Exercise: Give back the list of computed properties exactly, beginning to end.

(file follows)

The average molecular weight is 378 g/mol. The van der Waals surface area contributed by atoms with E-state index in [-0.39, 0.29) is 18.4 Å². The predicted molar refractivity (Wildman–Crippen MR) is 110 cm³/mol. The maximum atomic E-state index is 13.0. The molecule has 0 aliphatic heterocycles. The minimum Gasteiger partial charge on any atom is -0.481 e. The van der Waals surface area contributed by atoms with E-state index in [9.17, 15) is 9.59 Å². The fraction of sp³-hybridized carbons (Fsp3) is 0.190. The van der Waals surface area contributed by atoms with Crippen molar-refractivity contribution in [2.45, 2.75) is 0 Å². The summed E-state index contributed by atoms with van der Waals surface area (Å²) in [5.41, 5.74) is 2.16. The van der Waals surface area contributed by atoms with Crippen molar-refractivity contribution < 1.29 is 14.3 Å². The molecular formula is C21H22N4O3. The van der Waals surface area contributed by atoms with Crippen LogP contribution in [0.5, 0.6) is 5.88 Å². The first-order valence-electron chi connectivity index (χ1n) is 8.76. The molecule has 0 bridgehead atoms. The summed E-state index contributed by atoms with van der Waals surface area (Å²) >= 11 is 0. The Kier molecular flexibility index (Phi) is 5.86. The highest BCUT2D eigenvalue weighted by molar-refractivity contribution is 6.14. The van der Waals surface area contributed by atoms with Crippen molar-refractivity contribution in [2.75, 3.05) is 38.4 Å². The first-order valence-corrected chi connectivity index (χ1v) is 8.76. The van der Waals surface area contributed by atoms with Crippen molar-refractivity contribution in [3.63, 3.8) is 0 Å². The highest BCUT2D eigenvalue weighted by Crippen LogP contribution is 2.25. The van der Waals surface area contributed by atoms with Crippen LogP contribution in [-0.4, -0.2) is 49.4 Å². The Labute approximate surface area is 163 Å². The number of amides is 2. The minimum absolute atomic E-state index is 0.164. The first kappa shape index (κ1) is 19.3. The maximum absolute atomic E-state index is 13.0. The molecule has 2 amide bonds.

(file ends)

The average molecular weight is 378 g/mol. The van der Waals surface area contributed by atoms with E-state index in [-0.39, 0.29) is 18.4 Å². The predicted molar refractivity (Wildman–Crippen MR) is 110 cm³/mol. The maximum atomic E-state index is 13.0. The molecule has 0 aliphatic heterocycles. The minimum Gasteiger partial charge on any atom is -0.481 e. The van der Waals surface area contributed by atoms with E-state index in [9.17, 15) is 9.59 Å². The fraction of sp³-hybridized carbons (Fsp3) is 0.190. The van der Waals surface area contributed by atoms with Crippen molar-refractivity contribution in [2.45, 2.75) is 0 Å². The summed E-state index contributed by atoms with van der Waals surface area (Å²) in [5.41, 5.74) is 2.16. The van der Waals surface area contributed by atoms with Crippen molar-refractivity contribution < 1.29 is 14.3 Å². The molecular formula is C21H22N4O3. The van der Waals surface area contributed by atoms with Crippen LogP contribution in [0.5, 0.6) is 5.88 Å². The first-order valence-electron chi connectivity index (χ1n) is 8.76. The molecule has 0 bridgehead atoms. The summed E-state index contributed by atoms with van der Waals surface area (Å²) >= 11 is 0. The Kier molecular flexibility index (Phi) is 5.86. The highest BCUT2D eigenvalue weighted by molar-refractivity contribution is 6.14. The van der Waals surface area contributed by atoms with Crippen molar-refractivity contribution in [2.75, 3.05) is 38.4 Å². The first-order valence-corrected chi connectivity index (χ1v) is 8.76. The van der Waals surface area contributed by atoms with Crippen molar-refractivity contribution in [3.63, 3.8) is 0 Å². The highest BCUT2D eigenvalue weighted by Crippen LogP contribution is 2.25. The van der Waals surface area contributed by atoms with Crippen LogP contribution in [-0.4, -0.2) is 49.4 Å². The Labute approximate surface area is 163 Å². The number of amides is 2. The minimum absolute atomic E-state index is 0.164. The first kappa shape index (κ1) is 19.3. The maximum absolute atomic E-state index is 13.0. The molecule has 2 amide bonds.